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Do Your Emails Need Ketchup?

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by: Loren McDonald (@LorenMcDonald)
26 September 2008

While on vacation recently, I had one of the best hamburgers I've ever eaten: a Kobe beef Havarti cheeseburger with ripe red tomatoes, caramelized onions, wild arugula and, of course, Havarti cheese on a premium beef patty. As I stared at my freshly served gourmet burger, with a bottle of ketchup and jar of Dijon mustard in the background, I faced a critical decision:

Should I do what I and many fellow Americans do, which is to pour a liberal amount of ketchup on the burger and add some mustard on the bun, or should I bite in to the burger first to enjoy its various "natural" flavors?

It wasn't a decision on the magnitude of whether to loan $700 billion to U.S. financial institutions, but this gorgeous burger's appearance made me rethink a near life-long habit of automatically adding a dose of Heinz ketchup to my all-beef patty.

Later on, I realized, as I often do, that my dilemma paralleled a common situation in email marketing. Most marketers also automatically add "ketchup" in the form of discounts, free shipping and other common incentives to their emails, when what they really need is a better-tasting burger.

Now, marketers deploy these tactics for a reason. Incentives and sweeteners produce results, and, in most cases, still deliver a great return-on-investment. But what if you didn't need ketchup—er, incentives?

So, here's my challenge to email marketers: Rethink your $6 email burger and serve up a $15 version instead.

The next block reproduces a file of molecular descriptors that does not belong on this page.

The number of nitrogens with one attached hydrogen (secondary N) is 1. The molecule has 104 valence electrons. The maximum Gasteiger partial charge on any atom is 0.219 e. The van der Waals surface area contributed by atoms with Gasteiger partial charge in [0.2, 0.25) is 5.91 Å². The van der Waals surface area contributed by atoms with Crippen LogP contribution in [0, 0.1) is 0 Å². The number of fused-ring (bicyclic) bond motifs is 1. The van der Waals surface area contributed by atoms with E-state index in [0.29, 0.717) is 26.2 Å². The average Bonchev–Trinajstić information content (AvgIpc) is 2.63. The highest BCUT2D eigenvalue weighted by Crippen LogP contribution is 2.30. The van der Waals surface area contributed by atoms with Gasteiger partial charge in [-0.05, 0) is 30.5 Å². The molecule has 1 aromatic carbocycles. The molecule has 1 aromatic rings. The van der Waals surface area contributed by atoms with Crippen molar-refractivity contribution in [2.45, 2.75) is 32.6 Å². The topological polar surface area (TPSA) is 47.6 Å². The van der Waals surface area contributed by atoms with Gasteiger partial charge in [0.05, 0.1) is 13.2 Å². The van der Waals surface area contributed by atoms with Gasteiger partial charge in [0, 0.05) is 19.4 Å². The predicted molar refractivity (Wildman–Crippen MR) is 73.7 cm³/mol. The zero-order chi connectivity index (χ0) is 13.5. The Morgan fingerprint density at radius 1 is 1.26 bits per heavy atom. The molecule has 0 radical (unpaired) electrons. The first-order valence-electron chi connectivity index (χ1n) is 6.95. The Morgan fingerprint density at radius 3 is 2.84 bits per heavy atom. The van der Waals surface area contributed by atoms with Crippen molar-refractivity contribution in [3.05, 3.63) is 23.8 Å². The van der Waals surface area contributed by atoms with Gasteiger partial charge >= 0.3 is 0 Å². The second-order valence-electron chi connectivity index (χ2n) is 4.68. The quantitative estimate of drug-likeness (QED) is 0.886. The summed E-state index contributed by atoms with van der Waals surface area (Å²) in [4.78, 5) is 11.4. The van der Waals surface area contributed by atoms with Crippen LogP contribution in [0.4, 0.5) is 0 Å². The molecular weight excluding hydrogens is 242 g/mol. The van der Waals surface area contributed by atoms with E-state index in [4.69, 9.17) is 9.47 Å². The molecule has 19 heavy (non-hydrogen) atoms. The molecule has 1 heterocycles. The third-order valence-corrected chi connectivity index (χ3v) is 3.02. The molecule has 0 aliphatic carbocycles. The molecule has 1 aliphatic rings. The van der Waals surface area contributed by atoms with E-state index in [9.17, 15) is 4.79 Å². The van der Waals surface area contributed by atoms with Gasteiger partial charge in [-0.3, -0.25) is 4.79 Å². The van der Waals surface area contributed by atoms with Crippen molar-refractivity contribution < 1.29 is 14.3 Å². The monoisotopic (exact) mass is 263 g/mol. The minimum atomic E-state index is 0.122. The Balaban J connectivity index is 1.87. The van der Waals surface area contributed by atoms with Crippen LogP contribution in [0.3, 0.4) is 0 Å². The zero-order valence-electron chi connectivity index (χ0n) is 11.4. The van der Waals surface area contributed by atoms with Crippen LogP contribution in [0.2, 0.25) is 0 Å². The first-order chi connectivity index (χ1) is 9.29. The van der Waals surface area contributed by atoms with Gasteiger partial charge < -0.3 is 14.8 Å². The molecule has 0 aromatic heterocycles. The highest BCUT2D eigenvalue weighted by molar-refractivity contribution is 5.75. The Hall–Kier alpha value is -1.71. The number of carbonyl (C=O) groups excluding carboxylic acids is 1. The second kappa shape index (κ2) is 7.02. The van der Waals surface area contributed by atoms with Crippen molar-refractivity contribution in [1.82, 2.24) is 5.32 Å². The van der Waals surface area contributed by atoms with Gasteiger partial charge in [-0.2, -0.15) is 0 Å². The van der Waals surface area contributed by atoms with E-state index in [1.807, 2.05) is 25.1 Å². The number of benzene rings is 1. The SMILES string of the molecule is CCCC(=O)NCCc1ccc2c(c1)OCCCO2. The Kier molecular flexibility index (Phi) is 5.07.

Remember, the success of my $15 burger (with garlic fries) rested on the quality of the ingredients: homemade (or homemade-looking) buns, fresh produce, gourmet cheese and high-quality Kobe beef.

Now, these are key ingredients that will turn your fast-food email burger into a mouth-watering gourmet burger that will generate a higher ROI and improved margins because you need fewer incentives:

  • Messages tailored to individual recipients based on their demographics or behavior
  • A welcome program that sets expectations and creates value for new subscribers out of the gate and confirms that their decision to opt in to your email program was a good one
  • Creative subject lines that motivate people to take the action they (and you) want, not just open the email
  • Emails designed to render well on multiple environments and platforms—PC, Web and mobile
  • Creative and compelling copy that motivates people to want to know more and act
  • A competitively positioned email program, which serves a clear need to recipients relative to your competitors’ offerings
  • Emails with genuine personality that provide a reason for subscribers to anticipate your next message
  • Emails designed from a user perspective, making it easy for subscribers to find the information and links they need to take the action they want, anything from changing their preferences to buying your latest widget.
Incentives and sweeteners will always play a role in email programs, but as you retool your email program—designing it from the ground up, with better ingredients—they may become less important to your success.

I'd love to hear feedback from readers who have been able to decrease their reliance on incentives and offers simply by improving the quality of the elements in their email program.

And, if you are ever in Laguna Beach, Calif, I recommend you stop at the Sapphire Laguna restaurant and order the Kobe beef Havarti cheeseburger. But, hold the ketchup!




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